Saturday, 30 November 2013

Eating Disorders: Anorexia nervosa - The Complications

Anorexia nervosa
Anorexia nervosa is a type of eating disorder usually develop in the teen years and effect over 90% of female, because of excessive food restriction and irrational fear to become fat due the wrongly influenced media as attractiveness is equated to thinness.
The Complications
Anorexia nervosa may cause severe complications in every major organ system in the body  as a result of malnutrition due to self-imposed starvation.
A.1. Dermatologic signs of anorexia nervosa
Some researchers suggested that Dermatologic symptoms are almost always detectable in patients with severe anorexia nervosa (AN) and bulimia nervosa (BN), and awareness of these may help in the early diagnosis of hidden AN or BN. These manifestations include xerosis, lanugo-like body hair, telogen effluvium, carotenoderma, acne, hyperpigmentation, seborrheic dermatitis, acrocyanosis, perniosis, petechiae, livedo reticularis, interdigital intertrigo, paronychia, generalized pruritus, acquired striae distensae, slower wound healing, prurigo pigmentosa, edema, linear erythema craquele, acral coldness, pellagra, scurvy, and acrodermatitis enteropathica(21). Other suggested that the most frequent skin manifestations were xerosis (58.3%), hair effluvium (50%), nail changes (45.8%), cheilitis (41.6%), acne (41.6%), gingivitis (33.3%), acrocyanosis (29%), diffuse hypertrichosis (25%), carotenoderma (20.8%), generalized pruritus (16.6%), hyperpigmentation (12.5%), striae distensae (12.5%), factitial dermatitis, seborrheic dermatitis (8.3%), poor wound healing, melasma and Russell's sign (4.1%). In the patients with the bulimic type of AN, hair effluvium, acne, gingivitis, nail changes and generalized pruritus were more frequent than in the patients with the restrictive type(22).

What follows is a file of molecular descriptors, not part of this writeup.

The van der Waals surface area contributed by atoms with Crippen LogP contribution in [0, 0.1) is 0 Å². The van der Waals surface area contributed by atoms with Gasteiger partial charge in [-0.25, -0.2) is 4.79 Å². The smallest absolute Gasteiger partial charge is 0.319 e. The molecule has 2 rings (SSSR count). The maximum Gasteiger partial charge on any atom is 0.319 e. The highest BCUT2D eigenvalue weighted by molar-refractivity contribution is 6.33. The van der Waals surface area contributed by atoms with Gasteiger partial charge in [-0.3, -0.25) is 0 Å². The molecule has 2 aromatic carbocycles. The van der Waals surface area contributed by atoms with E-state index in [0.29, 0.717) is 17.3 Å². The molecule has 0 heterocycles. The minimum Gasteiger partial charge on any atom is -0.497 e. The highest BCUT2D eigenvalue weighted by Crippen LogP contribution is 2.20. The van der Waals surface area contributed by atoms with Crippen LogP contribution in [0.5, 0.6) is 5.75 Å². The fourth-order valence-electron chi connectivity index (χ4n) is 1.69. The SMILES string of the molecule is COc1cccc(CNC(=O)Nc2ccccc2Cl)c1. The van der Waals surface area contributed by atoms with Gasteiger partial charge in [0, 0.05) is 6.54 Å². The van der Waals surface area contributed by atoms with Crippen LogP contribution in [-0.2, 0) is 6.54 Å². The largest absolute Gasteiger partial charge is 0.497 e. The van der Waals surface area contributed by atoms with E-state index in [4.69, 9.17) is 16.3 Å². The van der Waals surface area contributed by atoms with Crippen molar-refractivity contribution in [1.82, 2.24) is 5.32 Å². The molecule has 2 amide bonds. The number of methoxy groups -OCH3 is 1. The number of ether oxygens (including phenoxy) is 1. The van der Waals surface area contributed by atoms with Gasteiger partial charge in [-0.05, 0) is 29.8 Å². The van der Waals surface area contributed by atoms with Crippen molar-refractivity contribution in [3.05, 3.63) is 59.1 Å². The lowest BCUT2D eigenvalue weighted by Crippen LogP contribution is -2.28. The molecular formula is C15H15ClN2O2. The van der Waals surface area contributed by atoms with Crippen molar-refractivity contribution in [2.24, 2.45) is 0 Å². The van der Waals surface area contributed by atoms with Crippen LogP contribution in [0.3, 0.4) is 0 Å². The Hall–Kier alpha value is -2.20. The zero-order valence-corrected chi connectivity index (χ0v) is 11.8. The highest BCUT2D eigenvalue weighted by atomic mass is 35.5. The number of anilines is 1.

A.2. Possible medical complications of anorexia nervosa
In the study of Eating disorders. A review and update, Dr. Haller E. at the University of California, indicated that Patients with eating disorders are usually secretive and often come to the attention of physicians only at the insistence of others. Practitioners also should be alert for medical complications including hypothermia, edema, hypotension, bradycardia, infertility, and osteoporosis in patients with anorexia nervosa and fluid or electrolyte imbalance, hyperamylasemia, gastritis, esophagitis, gastric dilation, edema, dental erosion, swollen parotid glands, and gingivitis in patients with bulimia nervosa. Treatment involves combining individual, behavioral, group, and family therapy with, possibly, psychopharmaceuticals. Primary care professionals are frequently the first to evaluate these patients, and their encouragement and support may help patients accept treatment. The treatment proceeds most smoothly if the primary care physician and psychiatrist work collaboratively with clear and frequent communication(23).
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